4 Results
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4.1 Stratigraphic age

Based on calcareous nannofossil biostratigraphy (Zainab Al Rawahi and Tom Dunkley Jones, unpublished data), the studied Fiqa successions span the late Coniacian to late Campanian nannofossil Zones UC11 to UC16 and possibly the earliest Maastrichtian UC17 nannofossil zone of the Burnett (1998) scheme for the Tethyan realm (UCTP).

The recovered succession within W-4 is dated to lie within the late Coniacian to early Campanian Zones UC11 to UC14 (Fig. 4). The identification of UC14 is based on the presence of Bukryaster hayi and base Broinsonia parca parca at 111 m; that of UC12–13 is based on the observation of base Broinsonia parca parca to top Lithastrinus septenarius at 1280 m. UC11 is based on the top Lithastrinus septenarius and the presence of Quadrum gartneri.

4.2 Preservation

Due to the susceptibility of coccoliths to dissolution and overgrowth, the preservation of nannofossil in the study wells can be variable across lithologies and with different burial depths. Quantifying the quality of preservation through a succession is important as variations may cause preservational bias on the resulting assemblage data (Thierstein, 1980; Roth, 1984). To describe the preservation, a general preservation scale has been applied here, which is outlined below.

  • VG: very good – no evidence of dissolution and/or recrystallisation, no alteration of primary morphological characteristics, and specimens identifiable to the species level.

  • G: good – little or no evidence of dissolution and/or recrystallisation; primary morphological characteristics unaltered or only slightly altered; specimens identifiable to the species level.

  • M: moderate – specimens exhibit some etching and/or recrystallisation; primary morphological characteristics somewhat altered; however, most specimens identifiable to the species level.

  • P: poor – specimens were severely etched or overgrown; primary morphological characteristics largely destroyed; fragmentation has occurred; specimens often could not be identified at the species and/or generic level.

Based on a visual inspection of etching and overgrowth the preservation is very good to good in the soft, grey shale layers of the Shargi Member and in the soft, grey marl layers of the Arada Member. The quality of preservation decreases to moderate as the amount of coarser clastic input increases up-hole in well sections, for example in the silty and sandy grey shale horizons of the Shargi Member. Intervals of highly compacted shale within the lower Shargi Member are sometimes present and have moderate to poorly preserved nannofossil assemblages with indications of dissolution and overgrowth. A further reduction of preservation is recorded in the carbonate-rich, white chalk and argillaceous limestone layers of the Arada Member, where nannofossil recovery is very poor.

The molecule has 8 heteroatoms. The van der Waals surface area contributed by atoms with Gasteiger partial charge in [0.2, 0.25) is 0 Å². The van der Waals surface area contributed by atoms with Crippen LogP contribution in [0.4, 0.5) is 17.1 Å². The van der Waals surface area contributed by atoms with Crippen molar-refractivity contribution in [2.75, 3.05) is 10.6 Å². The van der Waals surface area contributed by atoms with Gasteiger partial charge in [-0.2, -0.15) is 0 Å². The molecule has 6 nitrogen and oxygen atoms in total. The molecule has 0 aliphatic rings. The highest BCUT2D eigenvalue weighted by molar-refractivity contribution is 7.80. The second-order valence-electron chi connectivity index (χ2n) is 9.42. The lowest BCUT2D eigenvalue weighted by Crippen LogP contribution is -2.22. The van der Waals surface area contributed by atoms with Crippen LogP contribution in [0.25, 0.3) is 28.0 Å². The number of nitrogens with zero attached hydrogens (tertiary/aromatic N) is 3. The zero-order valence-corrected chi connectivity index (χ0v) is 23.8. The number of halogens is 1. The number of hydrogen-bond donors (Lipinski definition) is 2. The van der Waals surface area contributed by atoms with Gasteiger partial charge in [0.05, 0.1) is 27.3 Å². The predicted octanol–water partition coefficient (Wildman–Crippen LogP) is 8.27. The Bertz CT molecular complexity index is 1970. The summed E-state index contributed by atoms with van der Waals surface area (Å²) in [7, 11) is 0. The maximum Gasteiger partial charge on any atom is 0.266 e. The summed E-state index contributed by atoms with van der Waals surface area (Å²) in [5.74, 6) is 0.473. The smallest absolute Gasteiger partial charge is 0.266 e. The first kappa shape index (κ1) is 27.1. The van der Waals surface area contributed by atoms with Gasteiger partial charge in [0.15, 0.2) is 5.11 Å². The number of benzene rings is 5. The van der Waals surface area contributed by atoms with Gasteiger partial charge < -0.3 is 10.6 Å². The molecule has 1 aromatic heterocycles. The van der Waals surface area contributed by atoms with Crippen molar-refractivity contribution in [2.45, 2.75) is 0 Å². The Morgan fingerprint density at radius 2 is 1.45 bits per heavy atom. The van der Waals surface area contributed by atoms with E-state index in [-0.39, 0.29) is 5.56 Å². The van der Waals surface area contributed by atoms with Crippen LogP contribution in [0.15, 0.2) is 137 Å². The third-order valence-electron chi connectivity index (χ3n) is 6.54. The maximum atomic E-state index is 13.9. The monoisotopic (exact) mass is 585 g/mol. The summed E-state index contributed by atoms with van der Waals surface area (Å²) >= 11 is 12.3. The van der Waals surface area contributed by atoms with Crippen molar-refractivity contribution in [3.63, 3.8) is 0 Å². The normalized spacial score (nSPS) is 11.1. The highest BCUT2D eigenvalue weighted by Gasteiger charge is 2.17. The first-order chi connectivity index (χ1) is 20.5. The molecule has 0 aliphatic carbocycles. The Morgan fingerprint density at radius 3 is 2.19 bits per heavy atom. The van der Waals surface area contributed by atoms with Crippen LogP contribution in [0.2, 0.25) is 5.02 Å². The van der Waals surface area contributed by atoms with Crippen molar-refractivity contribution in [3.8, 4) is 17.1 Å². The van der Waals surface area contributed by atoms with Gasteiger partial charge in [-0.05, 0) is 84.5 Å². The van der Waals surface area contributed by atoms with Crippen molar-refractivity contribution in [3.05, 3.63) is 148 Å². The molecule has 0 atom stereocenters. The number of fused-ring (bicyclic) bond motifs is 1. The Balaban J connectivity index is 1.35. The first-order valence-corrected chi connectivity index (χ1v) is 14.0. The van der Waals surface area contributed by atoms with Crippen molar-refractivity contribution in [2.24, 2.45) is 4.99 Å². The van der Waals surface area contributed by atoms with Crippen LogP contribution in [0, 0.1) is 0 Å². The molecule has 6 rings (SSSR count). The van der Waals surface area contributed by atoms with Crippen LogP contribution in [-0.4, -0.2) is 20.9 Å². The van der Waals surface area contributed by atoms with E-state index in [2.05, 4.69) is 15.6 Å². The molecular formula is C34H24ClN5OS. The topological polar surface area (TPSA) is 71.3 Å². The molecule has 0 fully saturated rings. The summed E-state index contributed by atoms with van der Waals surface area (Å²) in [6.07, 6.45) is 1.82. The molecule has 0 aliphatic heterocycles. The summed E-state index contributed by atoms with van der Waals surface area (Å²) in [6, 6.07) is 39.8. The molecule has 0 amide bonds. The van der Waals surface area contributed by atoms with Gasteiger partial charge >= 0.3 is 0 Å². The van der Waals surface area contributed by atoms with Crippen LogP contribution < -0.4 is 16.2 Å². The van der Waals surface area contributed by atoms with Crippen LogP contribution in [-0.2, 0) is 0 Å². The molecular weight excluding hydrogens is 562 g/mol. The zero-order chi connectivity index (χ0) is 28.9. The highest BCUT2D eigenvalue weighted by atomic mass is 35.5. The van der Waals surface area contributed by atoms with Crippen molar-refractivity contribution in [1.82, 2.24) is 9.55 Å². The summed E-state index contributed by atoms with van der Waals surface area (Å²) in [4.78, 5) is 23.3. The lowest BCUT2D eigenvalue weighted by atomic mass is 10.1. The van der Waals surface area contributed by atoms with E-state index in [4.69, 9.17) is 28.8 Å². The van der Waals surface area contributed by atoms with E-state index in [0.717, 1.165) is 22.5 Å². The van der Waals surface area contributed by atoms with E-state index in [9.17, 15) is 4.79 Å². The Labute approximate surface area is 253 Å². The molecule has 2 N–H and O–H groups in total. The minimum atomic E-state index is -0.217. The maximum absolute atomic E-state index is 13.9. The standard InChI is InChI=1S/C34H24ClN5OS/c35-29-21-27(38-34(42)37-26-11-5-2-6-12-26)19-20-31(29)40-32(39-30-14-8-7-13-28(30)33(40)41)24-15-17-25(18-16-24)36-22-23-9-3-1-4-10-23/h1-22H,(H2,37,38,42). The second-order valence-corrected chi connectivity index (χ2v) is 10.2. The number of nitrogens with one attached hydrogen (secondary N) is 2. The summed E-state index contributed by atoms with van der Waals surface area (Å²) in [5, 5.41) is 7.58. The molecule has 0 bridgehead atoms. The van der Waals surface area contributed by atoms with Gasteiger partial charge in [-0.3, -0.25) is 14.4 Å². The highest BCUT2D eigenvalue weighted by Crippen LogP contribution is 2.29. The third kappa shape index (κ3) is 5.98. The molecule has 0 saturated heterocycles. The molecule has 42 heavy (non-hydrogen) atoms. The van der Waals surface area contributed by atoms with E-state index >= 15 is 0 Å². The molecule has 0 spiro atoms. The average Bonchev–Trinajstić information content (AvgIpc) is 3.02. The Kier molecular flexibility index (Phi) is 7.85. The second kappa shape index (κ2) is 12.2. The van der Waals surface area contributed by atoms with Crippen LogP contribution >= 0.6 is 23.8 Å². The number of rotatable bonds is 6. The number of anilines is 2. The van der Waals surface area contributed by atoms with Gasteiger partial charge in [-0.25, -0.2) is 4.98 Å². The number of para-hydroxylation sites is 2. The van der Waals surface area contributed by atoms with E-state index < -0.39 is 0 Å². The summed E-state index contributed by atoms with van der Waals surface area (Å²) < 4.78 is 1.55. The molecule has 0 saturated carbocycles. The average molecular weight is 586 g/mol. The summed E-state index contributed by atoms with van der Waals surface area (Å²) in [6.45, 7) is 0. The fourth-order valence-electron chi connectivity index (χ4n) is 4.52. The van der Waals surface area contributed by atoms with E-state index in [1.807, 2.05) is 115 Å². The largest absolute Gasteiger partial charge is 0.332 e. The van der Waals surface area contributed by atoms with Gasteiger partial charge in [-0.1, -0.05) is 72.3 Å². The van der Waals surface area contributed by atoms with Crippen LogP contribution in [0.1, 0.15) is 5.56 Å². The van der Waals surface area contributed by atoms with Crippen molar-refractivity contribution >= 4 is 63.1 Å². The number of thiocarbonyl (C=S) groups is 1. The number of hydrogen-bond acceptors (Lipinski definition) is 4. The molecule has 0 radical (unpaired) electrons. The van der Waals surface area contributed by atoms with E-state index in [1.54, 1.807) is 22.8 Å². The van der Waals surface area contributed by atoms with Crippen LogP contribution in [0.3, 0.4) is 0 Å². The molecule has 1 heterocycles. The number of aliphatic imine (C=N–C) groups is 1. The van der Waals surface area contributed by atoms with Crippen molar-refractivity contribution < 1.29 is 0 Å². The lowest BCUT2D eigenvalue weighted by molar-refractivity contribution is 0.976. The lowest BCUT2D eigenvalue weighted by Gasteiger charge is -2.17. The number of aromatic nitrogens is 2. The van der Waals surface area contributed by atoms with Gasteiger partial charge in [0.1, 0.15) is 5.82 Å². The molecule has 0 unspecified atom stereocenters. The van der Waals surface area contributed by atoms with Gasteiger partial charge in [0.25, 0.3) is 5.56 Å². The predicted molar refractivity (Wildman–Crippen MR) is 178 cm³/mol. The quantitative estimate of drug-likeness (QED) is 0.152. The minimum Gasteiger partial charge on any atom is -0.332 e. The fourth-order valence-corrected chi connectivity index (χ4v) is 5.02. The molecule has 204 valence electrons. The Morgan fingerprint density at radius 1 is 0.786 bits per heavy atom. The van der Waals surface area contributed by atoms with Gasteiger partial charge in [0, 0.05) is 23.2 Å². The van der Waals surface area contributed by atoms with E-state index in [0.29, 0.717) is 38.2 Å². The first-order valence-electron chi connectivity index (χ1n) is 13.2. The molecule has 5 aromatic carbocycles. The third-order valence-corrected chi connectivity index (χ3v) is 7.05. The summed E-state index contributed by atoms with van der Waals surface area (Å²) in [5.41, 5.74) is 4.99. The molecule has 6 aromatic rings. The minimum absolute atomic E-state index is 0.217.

In the well-preserved nannofossil assemblages of the Campanian and late Santonian intervals, the assemblages are characterised by the common presence of coccospheres (e.g. Plate 7, fig. 37; Plate 8, fig. 10, Plate 11, fig. 36) and consistent occurrence of holococcoliths such as Bilapillus, Munarinus, Octolithus, Ottavianus, Russellia and Nicholasia (Plates 8–9). The presence of such a diversity of holococcolith species is indicative of excellent preservation with minimal taphonomic or diagenetic dissolution (e.g. Roth and Bowdler, 1981; Roth, 1984). These intervals are also characterised by the abundance of small placolith species, such as Biscutum constans (Plate 7, figs. 25–27) and Discorhabdus ignotus (Plate 7, figs. 35–37), and murolith coccoliths like Corollithion species (Plate 7, figs. 11–14) and small Zeugrhabdotus species (Plate 2, figs. 26–42; Plate 3, figs. 1–21). Moreover, fine central area structures such as cross-bars, plates and perforations are preserved in many species; this includes, for example, the case of Broinsonia verecundia (Plate 1, figs. 22–28) and Helicolithus blairiae (Plate 6, figs. 33–42), for which fine central area structures are observed that are not seen either in the holotype or paratype specimens. Well-preserved larger taxa are characterised by the presence of fine central area structures, as observed in the plate perforations of Arkhangelskiella cymbiformis (Plate 1, figs. 3–4). Generally, the quality of nannofossil preservation decreases slightly and assemblages are reduced in diversity and abundance down-hole toward the Coniacian intervals.

4.3 Species richness

Across the study wells, highly diverse assemblages (>70 species per sample) are present within the Campanian intervals. Species richness is only slightly lower in the early Maastrichtian, with lower diversities of holococcoliths, Stauorolithites and Broinsonia and an absence of Corollithion and Ahmuellerella, and during the Santonian and early Coniacian intervals with a peak of 40–55 species per sample in the shale and grey marl intervals. Such high diversity compares favourably with the global diversity estimates of Bown et al. (2004) for the Late Cretaceous. In W-4 (Fig. 3), the highest species richness is present in the outer shelf settings (as defined by the microfaunal associations, PDO data), rather than in shallower shelf or deeper oceanic settings which are characterised by reduced abundances and species richness. These intervals are also correlated with increased calcium carbonate content (Ca > 10 wt %) (Fig. 3).

https://www.j-micropalaeontol.net/38/25/2019/jm-38-25-2019-f03

Figure 3Nannofossil abundance and diversity in the Fiqa Fm. compared to Ca wt % and palaeo-depth, W-4.